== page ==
Poster Presentation BacPath 13: Molecular Analysis of Bacterial Pathogens Conference 2015

Maturation of molybdoenzymes and its influence on the pathogenesis of non-typeable Haemophilus influenzae (#120)

Rabeb Dhouib 1 , DK seti Maimonah Pg Othman 1 , Ama-Tawiah Essilfies 2 , Philip Hasnbro 2 , Jeffrey O. Hanson 3 , Alastair G. McEwan 1 , Ulrike Kappler 1
  1. School of Chemistry & Molecular Biosciences, The University of Queensland, St Lucia, QLD, Australia
  2. Centre for Asthma and Respiratory Diseases and Hunter Medical Research Institute, The University of Newcastle, Newcastle, NSW, Australia
  3. School of Biological Sciences, The University of Queensland, St. Lucia, QLD, Australia

Mononuclear molybdenum enzymes of the dimethylsulfoxide reductase family occur exclusively in prokaryotes, and a loss of these enzymes has been linked to bacterial virulence in several cases. The MobA protein catalyzes the final step in the synthesis of the molybdenum guanine dinucleotide (MGD) cofactor that is exclusive to these enzymes, and inhibition of MobA function has been proposed as a means of controlling virulence by affecting the activities of all molybdoenzymes that depend on the cofactor.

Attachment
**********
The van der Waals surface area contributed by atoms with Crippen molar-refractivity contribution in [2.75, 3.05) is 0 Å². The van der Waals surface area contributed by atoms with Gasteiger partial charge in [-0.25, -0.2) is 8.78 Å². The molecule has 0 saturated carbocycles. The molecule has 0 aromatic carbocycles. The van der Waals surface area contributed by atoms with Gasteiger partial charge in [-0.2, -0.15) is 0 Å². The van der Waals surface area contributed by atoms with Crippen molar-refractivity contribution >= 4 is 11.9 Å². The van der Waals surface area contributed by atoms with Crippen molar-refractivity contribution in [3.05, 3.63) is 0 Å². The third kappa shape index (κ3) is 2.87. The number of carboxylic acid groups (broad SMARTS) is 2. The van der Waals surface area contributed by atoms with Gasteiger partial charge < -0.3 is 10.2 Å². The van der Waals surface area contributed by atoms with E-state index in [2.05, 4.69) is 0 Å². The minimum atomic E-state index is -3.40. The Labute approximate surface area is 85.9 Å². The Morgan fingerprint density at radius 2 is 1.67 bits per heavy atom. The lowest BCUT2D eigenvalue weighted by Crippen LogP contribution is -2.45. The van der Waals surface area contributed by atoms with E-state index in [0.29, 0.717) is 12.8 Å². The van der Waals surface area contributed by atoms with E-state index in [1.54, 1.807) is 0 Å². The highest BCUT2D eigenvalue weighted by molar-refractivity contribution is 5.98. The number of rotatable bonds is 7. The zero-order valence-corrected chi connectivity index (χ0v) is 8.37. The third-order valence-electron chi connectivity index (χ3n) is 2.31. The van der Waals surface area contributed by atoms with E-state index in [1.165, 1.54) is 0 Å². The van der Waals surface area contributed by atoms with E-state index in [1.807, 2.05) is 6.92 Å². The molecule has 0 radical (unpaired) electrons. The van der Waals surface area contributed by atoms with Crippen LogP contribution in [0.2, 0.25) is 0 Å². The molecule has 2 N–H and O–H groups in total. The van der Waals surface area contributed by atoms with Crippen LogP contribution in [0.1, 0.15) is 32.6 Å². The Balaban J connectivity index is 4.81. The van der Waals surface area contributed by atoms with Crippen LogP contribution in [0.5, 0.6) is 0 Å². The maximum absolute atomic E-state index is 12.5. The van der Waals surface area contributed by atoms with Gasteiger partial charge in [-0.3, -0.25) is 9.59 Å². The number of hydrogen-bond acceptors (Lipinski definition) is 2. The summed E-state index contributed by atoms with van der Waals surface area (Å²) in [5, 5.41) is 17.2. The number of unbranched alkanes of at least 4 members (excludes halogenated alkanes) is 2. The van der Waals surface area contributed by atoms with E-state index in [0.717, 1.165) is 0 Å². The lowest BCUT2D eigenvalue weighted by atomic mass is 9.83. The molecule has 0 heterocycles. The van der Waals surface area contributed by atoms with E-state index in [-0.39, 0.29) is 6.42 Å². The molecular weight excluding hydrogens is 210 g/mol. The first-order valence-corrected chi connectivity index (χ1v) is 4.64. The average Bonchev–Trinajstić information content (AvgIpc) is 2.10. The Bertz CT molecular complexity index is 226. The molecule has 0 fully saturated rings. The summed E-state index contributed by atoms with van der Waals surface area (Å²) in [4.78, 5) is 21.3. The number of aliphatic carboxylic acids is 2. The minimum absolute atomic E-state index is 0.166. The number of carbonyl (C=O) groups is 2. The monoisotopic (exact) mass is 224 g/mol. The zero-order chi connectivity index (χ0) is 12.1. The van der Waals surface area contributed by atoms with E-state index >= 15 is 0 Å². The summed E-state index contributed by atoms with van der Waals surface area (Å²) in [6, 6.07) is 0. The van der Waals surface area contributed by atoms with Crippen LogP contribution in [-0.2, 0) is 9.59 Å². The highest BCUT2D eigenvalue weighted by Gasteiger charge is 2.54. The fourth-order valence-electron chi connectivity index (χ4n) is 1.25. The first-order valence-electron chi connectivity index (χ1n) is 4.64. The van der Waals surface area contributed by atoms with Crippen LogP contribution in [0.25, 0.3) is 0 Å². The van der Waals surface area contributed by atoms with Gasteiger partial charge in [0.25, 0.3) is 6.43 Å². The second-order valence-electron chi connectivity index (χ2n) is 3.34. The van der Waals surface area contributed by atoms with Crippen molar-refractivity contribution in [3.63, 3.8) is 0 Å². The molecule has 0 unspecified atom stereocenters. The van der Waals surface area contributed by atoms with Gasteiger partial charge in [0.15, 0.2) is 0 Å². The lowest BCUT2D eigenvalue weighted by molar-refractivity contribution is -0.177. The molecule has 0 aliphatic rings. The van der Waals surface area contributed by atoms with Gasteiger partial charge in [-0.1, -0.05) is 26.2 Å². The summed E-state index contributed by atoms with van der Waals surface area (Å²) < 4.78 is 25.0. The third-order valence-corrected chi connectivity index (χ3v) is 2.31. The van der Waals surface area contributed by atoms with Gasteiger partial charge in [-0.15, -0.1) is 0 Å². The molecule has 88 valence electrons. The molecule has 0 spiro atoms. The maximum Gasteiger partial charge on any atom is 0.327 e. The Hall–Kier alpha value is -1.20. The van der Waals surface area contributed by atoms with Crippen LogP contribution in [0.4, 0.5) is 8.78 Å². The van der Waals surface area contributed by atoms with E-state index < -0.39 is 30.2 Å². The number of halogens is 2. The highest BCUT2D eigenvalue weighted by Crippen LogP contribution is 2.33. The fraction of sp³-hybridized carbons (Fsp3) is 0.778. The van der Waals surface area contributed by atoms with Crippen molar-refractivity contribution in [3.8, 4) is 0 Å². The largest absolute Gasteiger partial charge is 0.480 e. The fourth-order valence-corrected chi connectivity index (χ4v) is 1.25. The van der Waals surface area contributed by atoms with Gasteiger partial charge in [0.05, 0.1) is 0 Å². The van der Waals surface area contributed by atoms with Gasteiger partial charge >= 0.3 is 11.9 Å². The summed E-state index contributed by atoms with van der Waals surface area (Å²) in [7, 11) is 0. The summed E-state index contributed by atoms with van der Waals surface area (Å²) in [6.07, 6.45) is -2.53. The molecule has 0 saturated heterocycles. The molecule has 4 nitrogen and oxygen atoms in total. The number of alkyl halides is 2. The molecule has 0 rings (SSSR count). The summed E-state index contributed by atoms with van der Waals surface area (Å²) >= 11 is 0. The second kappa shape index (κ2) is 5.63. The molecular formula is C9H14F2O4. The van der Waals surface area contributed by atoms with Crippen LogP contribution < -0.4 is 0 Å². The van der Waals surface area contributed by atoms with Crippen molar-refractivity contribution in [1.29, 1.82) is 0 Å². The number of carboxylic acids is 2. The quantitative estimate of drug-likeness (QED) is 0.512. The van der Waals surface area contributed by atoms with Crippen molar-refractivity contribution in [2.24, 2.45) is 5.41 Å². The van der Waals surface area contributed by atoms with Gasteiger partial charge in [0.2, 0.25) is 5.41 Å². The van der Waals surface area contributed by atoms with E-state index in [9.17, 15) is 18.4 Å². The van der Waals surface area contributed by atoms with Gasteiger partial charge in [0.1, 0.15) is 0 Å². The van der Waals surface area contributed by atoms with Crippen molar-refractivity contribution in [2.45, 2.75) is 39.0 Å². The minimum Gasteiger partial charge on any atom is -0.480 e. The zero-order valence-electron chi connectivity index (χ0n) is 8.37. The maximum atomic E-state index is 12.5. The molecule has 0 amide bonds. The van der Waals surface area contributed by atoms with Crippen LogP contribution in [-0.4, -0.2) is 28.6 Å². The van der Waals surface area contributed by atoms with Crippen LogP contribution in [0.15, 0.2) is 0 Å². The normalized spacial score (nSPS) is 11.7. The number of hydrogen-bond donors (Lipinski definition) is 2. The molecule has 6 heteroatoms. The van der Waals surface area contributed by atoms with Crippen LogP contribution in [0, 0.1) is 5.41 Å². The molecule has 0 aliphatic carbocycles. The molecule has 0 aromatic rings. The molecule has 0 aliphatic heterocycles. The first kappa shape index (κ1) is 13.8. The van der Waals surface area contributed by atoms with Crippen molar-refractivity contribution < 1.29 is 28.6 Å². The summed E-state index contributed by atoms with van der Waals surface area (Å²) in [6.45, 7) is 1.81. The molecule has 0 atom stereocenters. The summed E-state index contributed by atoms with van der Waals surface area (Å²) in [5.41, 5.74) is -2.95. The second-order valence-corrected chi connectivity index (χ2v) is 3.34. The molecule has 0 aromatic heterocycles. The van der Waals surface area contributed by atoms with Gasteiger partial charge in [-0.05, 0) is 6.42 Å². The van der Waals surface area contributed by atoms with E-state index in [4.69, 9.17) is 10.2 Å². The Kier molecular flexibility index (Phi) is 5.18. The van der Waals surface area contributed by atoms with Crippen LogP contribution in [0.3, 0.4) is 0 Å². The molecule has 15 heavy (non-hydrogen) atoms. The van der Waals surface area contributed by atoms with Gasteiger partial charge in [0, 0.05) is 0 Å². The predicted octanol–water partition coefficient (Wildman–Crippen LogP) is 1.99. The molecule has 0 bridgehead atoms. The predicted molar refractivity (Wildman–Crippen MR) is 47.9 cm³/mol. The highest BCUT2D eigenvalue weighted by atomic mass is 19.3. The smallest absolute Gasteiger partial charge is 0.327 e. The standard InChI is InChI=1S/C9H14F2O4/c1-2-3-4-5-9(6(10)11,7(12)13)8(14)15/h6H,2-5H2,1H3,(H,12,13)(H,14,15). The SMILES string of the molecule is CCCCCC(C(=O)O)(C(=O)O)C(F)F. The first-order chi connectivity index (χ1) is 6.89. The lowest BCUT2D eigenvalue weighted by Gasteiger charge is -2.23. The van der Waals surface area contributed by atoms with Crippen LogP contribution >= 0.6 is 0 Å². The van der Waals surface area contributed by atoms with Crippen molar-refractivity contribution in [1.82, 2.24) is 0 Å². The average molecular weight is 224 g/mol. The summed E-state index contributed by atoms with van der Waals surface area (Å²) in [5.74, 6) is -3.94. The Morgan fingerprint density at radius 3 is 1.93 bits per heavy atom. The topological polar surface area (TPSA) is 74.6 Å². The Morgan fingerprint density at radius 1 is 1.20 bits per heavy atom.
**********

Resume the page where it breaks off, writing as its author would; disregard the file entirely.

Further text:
Here we have studied the effects of a mobA gene knock-out using the host-adapted human pathogen Haemophilus influenzae. H. influenzae causes and contributes to a variety of acute and chronic diseases of the respiratory tract, and several enzymes of the DMSO reductase family are conserved and highly expressed in this bacterium. The mobA knockout mutation significantly decreased the activities of all Mo-enzymes present, and also led to a small defect in anaerobic growth. However, we were unable to detect a defect in in vitro biofilm formation and invasion and adherence to human epithelial cells in tissue culture compared to the wild-type. In a murine in vivo model the knockout strain only showed a mild attenuation. In summary our data show that MobA is essential for the activities of molybdenum enzymes, but it does not appear to affect the fitness of H. influenzae. Further work will be needed to determine whether this is a pathogen specific effect or of more global significance.